- Jackie Mallon |
Gen Z, digital natives aged between 7 and 23, is a massively fetishized group when discussing the future of retail. So Stylus forecasters at the semi-annual Decoded Future New York created a presentation focused on how to tap into this 40 percent of consumers, which now harbor some major spending power. Here is a summery.
In an uncertain world, this consumer seek reassurance and remains out of reach of traditional avenues of advertising which are seen as lacking transparency, instead relying on curated market places with apps such as Yeay which allow them to recommend and rate products with their community. Powering the brand of self and supporting the side hustle motivates this group of cautious opportunists. A rise in micro-entrepreneurism already evident in the teen traders on Stock X, the self-described “world’s first stock market for things” where buyers can make bids and complete transactions on everything from Yeezys to Louis Vuitton trunks. The review culture will remain dominant due to Gen Z’s trust issues.
The halo of help will be important for brands hoping to engage this consumer. For example, Performix House, a gym which bills itself as a content creation house caters to the gym rat who wants assistance in creating perfect Instagram content. Requiring a rigorous application process including a review of applicant’s Instagram page to determine how serious they are about a fitness lifestyle, its members are made up of fitness influencers, celebrities, and models all seeking personalized attention, photo studio, and in-house production team to stand out in social media crowd and grow their following. Similarly Asos launched Collusion to be a constantly evolving experimental brand created by 6 collaborators––students, activists, stylists, image-makers––to meet the diverse needs of its young consumers by giving them control.
Retail meets media
“What young consumers want is well-constructed content. They’ll happily watch for a long time if it’s well-considered and produced,” says Jenny Quigley-Jones, MD, Digital Voices, an agency that specializes in YouTube content campaigns, and an alumnus of Google. Podcasts from favorite brands, such as the Nike Fenom Effect which shares athletes’ inspiring stories or The Memory Of…With John Galliano in which the designer discusses the inspiration behind his latest Maison Margiela runway are successful examples of how to reach this consumer.
Too much attention becomes a burden. Bombarded with hype and marketing Gen Z appreciate knowing when to tune in for what interests them such as Streetwear content on Thursdays. The NTWRK, a QVC meets Comicon style platform, offers exclusive drops by celebrities at specific times.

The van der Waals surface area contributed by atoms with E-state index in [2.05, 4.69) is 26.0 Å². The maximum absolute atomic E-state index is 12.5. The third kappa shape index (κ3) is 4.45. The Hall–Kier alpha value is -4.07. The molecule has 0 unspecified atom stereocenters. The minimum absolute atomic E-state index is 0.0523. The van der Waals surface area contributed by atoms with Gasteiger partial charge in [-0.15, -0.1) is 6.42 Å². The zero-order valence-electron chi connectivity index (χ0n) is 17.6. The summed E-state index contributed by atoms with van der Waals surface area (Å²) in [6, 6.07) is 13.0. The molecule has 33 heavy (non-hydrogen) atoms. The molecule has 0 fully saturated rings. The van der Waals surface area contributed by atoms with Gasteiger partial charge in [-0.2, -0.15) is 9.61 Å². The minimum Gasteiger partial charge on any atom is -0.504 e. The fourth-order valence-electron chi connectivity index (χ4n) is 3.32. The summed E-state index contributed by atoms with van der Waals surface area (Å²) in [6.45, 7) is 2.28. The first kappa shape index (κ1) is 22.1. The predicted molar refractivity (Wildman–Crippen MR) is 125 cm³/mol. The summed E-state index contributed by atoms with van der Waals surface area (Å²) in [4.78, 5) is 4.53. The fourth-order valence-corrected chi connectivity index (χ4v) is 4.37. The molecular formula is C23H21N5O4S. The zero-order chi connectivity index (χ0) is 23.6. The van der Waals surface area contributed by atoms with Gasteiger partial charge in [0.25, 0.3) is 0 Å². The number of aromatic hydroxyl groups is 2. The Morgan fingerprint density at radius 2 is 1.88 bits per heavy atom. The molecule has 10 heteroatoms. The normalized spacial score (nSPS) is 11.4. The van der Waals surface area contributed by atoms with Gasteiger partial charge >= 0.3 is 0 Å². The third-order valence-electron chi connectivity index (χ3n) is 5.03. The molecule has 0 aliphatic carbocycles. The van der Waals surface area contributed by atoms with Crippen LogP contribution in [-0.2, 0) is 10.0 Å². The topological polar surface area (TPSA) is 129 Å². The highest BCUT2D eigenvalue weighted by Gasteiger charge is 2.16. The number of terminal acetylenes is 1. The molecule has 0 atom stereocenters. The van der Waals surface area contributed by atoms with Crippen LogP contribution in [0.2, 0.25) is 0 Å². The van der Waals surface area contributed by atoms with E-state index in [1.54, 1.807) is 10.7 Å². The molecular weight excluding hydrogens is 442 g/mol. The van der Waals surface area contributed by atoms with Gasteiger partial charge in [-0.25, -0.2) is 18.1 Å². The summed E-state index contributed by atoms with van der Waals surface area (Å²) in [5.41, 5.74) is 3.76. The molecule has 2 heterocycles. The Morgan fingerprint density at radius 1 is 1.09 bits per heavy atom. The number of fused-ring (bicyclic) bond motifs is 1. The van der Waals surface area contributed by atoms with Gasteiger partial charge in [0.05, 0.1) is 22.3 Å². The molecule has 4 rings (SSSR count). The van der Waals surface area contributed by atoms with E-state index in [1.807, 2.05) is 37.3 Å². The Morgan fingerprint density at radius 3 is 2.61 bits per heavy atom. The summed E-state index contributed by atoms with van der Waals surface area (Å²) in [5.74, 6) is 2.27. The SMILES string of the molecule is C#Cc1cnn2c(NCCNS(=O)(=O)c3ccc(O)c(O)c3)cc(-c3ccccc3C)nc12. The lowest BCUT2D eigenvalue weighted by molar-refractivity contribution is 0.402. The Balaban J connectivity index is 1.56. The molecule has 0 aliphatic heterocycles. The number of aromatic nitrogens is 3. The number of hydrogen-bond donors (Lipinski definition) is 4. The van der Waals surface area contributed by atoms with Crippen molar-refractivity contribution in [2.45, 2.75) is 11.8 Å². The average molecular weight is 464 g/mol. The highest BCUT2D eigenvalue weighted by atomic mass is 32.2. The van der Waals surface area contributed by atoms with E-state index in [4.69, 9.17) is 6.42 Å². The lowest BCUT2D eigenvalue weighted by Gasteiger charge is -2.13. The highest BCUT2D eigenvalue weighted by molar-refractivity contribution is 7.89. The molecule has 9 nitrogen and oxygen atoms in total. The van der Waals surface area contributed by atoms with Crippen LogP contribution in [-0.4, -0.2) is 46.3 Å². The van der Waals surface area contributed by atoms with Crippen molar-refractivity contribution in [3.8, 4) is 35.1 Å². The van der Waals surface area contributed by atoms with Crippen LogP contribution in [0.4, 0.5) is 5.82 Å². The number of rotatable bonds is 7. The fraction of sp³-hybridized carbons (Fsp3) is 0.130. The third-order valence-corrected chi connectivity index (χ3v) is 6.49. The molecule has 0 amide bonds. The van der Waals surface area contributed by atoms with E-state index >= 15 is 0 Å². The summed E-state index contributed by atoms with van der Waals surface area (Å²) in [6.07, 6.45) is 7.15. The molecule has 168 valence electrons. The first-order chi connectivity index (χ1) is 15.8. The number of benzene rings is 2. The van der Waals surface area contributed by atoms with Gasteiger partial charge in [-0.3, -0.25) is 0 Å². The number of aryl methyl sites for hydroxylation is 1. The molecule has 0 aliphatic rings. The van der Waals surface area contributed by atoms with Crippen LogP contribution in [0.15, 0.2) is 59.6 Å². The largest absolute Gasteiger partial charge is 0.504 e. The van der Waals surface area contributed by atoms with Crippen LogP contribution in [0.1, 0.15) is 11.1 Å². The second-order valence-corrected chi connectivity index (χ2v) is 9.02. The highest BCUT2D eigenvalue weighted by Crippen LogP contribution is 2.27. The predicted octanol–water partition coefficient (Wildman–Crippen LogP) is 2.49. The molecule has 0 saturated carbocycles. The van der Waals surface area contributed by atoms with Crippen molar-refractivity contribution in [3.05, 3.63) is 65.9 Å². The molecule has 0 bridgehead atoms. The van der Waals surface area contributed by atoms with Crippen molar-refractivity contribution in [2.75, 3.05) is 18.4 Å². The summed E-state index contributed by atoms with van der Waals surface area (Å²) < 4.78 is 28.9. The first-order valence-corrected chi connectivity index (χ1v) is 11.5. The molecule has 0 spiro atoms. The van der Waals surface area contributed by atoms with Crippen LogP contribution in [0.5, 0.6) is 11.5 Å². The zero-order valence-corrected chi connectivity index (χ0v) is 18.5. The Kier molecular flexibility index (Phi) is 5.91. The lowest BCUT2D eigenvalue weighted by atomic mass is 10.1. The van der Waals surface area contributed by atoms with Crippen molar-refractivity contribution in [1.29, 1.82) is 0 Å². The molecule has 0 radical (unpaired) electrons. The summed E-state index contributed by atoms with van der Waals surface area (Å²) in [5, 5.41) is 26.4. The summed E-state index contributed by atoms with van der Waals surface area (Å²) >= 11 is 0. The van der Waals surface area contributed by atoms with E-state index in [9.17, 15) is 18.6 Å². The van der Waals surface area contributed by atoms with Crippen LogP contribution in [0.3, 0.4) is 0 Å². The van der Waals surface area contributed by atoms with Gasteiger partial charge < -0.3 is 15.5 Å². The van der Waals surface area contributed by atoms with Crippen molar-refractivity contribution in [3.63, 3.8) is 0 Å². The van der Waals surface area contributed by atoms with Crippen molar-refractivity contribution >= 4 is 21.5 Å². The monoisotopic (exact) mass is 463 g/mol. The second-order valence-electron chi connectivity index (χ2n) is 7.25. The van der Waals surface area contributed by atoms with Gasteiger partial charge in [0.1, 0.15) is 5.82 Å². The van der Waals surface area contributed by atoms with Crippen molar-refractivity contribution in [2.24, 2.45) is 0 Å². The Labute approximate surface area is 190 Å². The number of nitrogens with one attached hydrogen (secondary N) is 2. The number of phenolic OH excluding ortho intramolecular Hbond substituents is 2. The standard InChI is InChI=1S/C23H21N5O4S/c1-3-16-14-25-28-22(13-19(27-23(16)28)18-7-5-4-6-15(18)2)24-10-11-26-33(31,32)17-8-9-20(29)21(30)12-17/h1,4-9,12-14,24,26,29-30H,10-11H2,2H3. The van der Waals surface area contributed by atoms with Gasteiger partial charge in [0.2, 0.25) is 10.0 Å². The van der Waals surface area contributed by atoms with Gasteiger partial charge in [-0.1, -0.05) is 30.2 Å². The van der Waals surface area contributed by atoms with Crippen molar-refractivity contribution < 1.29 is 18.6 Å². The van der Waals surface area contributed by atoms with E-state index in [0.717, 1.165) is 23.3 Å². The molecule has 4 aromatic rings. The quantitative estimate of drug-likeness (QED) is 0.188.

Neo-Education: Student Support
These young people are slower to drive, have sex, and cut the apron strings than previous generations and brands are responding by giving then a leg up. Alexander McQueen’s Saraband foundation offers scholarships to young designers with student drawings ending up becoming embroideries adorning dresses on the Spring 20 runway. American Eagle’s communal study space and wall of washer driers are also examples of the support brands are providing.
Urban Outfitters in-store hangout spaces combines retail, dining, events, pop-ups and artist collaboration to encourage young people to remove themselves from the black mirror of their phone screens. On a larger scale, the Sole DXB festival in Dubai unites footwear, music, art, and lifestyle, encouraging brands to become associated with feel-good, life-enhancing experiences.
Brands confronting anxiety
Mental health is at the strategizing forefront of brands which serve Gen Z most efficiently and Happy Not Perfect is one example which puts feeling good at the heart of its retail. The Phluid project has branded itself as the first port of call for individuals questioning their sexuality, and their families. Puma Reform provides a platform for activists from the worlds of sports, music and entertainment to advocate for social change. Vans is one of the top 10 teen brands aided by its global campaign for female empowerment with Girls Skate India.
Fashion editor Jackie Mallon is also an educator and author of Silk for the Feed Dogs, a novel set in the international fashion industry.